The halo cars within the Volkwagen Golf range get further performance enhancements over the 'warm' GTD, with the GTI getting its own alloys, suspension set-up and bodykit, while the GTI Performance gets more power, larger diameter brake discs and a mechanical slip differential.

The range-topping Golf R is a different beast to the rest with its own bodykit, badging and details, a retuned sports suspension set-up and 4Motion four-wheel drive system. The all-electric e-Golf gets some charging equipment, LED headlights, numerous online VW applications and a 9.2in touchscreen infotainment system built in giving updates on the status of the vehicle and its electric charge.

The Golf GTE gets bespoke editions over the standard car, including a unique bodykit, decals and details, blue brake calipers, LED headlights, 12.3in Active Info digital instrument cluster, and two charging cables, while the GTE Advance version gets sat nav, headlight washers, heated front seats, 18in alloy wheels, VW's connect services and exterior sound generator for when the GTE is electric mode.

By VW’s own benchmark, some of the old-fashioned switchgear is not quite as satisfying to spin or toggle as it might have been, but these are niggles rather than concerns.

Elsewhere, VW’s determination that the Golf must, once again, be made to swell has at least paid dividends inside. Rear legroom has grown by 15mm, despite the fact that the front seats have been moved 20mm back to help accommodate taller drivers.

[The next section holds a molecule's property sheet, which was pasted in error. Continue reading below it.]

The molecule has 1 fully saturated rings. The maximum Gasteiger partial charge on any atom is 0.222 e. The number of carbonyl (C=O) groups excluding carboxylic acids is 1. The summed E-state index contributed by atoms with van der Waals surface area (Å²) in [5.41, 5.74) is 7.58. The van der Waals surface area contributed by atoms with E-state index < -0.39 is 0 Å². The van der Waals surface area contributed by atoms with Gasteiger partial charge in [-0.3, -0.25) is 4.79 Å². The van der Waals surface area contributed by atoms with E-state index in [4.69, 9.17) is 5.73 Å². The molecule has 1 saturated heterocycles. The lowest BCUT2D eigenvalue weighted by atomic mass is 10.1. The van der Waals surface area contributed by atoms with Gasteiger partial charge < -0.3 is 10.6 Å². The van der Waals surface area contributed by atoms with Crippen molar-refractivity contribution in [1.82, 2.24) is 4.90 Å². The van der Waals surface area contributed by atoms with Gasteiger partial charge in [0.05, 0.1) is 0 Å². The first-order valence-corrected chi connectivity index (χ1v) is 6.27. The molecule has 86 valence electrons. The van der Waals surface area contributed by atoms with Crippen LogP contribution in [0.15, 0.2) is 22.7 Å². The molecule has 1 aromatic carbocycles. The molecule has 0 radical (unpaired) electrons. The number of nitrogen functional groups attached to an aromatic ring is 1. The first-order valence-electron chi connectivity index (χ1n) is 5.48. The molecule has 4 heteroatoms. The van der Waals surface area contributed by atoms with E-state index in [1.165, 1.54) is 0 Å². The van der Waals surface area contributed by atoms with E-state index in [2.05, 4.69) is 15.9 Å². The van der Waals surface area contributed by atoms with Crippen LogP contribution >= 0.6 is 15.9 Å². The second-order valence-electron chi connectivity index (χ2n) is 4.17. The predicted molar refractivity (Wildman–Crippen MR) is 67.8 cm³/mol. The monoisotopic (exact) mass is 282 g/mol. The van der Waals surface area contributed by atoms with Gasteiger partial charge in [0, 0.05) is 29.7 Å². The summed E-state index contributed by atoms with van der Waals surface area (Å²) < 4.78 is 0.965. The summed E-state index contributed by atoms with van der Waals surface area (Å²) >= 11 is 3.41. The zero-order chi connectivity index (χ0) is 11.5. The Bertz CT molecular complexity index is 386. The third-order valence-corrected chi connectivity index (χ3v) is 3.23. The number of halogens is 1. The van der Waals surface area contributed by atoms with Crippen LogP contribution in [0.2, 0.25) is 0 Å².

The platform’s broader girth means that shoulder and elbowroom have increased by 30mm and 20mm respectively. The 28mm decrease in height has not perceptibly hindered headroom. The Golf is as spacious as a family could reasonably ask, and well in touch with its peers.

The Golf Estate offers the same levels of sensibleness and quality in the front, but with a 605-litre boot out the back. 

ENGINES & PERFORMANCE

2.0-litre Volkswagen Golf diesel engine

In middling diesel-powered form, on which Autocar has taken performance figures, the Mk7 Golf is no more a car for petrolheads than the Mk6 or Mk5 were. For a start, it’s not particularly fast.

Directly comparable versions of the Volvo V40, Mercedes-Benz A-Class, Honda Civic and Audi A3 have all undergone our road test treatment, and although wet conditions on our figuring day with the VW didn’t flatter, the Golf was slowest of the lot, taking four tenths of a second longer over a standing quarter mile than the intimately related Audi did.

Long gearing means the Golf is shaded by rivals in the benchmark performance tests

Longer gearing explains that difference, and emphatically sums up the priorities that the Golf has been configured to serve. In third gear, the Golf goes more than 4mph faster than the Audi for every 1000rpm on the tacho; in top, the difference is 7.4mph per 1000rpm. The VW, then, is a long-legged cruiser of a family hatch devoted to unobtrusive ease of use.

The engine’s 251lb ft is delivered quietly and undramatically. The Golf pulls smoothly from well under 1500rpm and remains restrained and usable beyond 4500rpm. Throttle response is first rate, particularly when Sport mode is selected from the new driver profile menu that gently reprograms the throttle map and steering responses, and the light gearchange is precise and mechanical.

The entry-level diesel, the 1.6 TDI, isn't exactly fiery, either, although 0-62mph in 10.2sec is okay when you take into account its 113bhp. It runs out of breath a bit in higher gears on the motorway or when you need a bit more shove to overtake, and the gear ratios are widely spaced, especially between third and fifth, with fourth not quite enough of an in-between.